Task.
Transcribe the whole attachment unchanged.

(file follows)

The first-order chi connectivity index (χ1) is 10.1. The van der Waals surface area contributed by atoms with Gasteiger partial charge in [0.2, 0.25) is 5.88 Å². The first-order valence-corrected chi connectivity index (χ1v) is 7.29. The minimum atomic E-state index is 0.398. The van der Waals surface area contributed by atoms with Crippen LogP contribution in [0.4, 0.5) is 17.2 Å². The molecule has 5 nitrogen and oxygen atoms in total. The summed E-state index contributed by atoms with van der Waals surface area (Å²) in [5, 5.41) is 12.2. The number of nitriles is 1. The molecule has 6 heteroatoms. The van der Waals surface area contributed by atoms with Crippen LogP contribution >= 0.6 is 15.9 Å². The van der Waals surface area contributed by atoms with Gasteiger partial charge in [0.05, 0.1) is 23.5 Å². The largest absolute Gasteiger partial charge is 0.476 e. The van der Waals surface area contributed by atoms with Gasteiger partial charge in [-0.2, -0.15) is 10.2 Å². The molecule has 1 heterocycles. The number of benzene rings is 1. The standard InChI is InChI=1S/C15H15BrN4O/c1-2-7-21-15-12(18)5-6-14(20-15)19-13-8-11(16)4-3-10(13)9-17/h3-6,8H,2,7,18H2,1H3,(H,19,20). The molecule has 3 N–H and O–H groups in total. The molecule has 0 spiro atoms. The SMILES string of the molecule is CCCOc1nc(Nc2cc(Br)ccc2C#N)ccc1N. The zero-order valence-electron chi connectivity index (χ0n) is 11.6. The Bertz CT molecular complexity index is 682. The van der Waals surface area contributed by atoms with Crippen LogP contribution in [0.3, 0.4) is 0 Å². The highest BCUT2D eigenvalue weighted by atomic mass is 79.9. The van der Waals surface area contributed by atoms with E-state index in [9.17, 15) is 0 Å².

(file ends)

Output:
The first-order chi connectivity index (χ1) is 10.1. The van der Waals surface area contributed by atoms with Gasteiger partial charge in [0.2, 0.25) is 5.88 Å². The first-order valence-corrected chi connectivity index (χ1v) is 7.29. The minimum atomic E-state index is 0.398. The van der Waals surface area contributed by atoms with Crippen LogP contribution in [0.4, 0.5) is 17.2 Å². The molecule has 5 nitrogen and oxygen atoms in total. The summed E-state index contributed by atoms with van der Waals surface area (Å²) in [5, 5.41) is 12.2. The number of nitriles is 1. The molecule has 6 heteroatoms. The van der Waals surface area contributed by atoms with Crippen LogP contribution >= 0.6 is 15.9 Å². The van der Waals surface area contributed by atoms with Gasteiger partial charge in [0.05, 0.1) is 23.5 Å². The largest absolute Gasteiger partial charge is 0.476 e. The van der Waals surface area contributed by atoms with Gasteiger partial charge in [-0.2, -0.15) is 10.2 Å². The molecule has 1 heterocycles. The number of benzene rings is 1. The standard InChI is InChI=1S/C15H15BrN4O/c1-2-7-21-15-12(18)5-6-14(20-15)19-13-8-11(16)4-3-10(13)9-17/h3-6,8H,2,7,18H2,1H3,(H,19,20). The molecule has 3 N–H and O–H groups in total. The molecule has 0 spiro atoms. The SMILES string of the molecule is CCCOc1nc(Nc2cc(Br)ccc2C#N)ccc1N. The zero-order valence-electron chi connectivity index (χ0n) is 11.6. The Bertz CT molecular complexity index is 682. The van der Waals surface area contributed by atoms with Crippen LogP contribution in [0.3, 0.4) is 0 Å². The highest BCUT2D eigenvalue weighted by atomic mass is 79.9. The van der Waals surface area contributed by atoms with E-state index in [9.17, 15) is 0 Å².